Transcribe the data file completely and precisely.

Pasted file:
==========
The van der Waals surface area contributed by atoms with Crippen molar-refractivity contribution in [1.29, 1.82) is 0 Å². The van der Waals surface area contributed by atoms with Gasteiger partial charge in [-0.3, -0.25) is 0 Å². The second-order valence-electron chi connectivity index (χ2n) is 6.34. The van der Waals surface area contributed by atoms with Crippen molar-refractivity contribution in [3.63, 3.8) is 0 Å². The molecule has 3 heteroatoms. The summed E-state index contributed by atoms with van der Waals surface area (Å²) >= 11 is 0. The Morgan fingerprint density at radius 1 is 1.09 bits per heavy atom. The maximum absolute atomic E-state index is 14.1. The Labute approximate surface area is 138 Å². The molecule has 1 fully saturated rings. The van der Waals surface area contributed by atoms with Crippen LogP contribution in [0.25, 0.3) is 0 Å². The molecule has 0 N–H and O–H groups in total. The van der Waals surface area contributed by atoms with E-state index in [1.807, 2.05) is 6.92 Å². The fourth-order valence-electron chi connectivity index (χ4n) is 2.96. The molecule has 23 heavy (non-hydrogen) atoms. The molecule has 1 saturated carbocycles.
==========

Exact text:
The van der Waals surface area contributed by atoms with Crippen molar-refractivity contribution in [1.29, 1.82) is 0 Å². The van der Waals surface area contributed by atoms with Gasteiger partial charge in [-0.3, -0.25) is 0 Å². The second-order valence-electron chi connectivity index (χ2n) is 6.34. The van der Waals surface area contributed by atoms with Crippen molar-refractivity contribution in [3.63, 3.8) is 0 Å². The molecule has 3 heteroatoms. The summed E-state index contributed by atoms with van der Waals surface area (Å²) >= 11 is 0. The Morgan fingerprint density at radius 1 is 1.09 bits per heavy atom. The maximum absolute atomic E-state index is 14.1. The Labute approximate surface area is 138 Å². The molecule has 1 fully saturated rings. The van der Waals surface area contributed by atoms with Crippen LogP contribution in [0.25, 0.3) is 0 Å². The molecule has 0 N–H and O–H groups in total. The van der Waals surface area contributed by atoms with E-state index in [1.807, 2.05) is 6.92 Å². The fourth-order valence-electron chi connectivity index (χ4n) is 2.96. The molecule has 23 heavy (non-hydrogen) atoms. The molecule has 1 saturated carbocycles.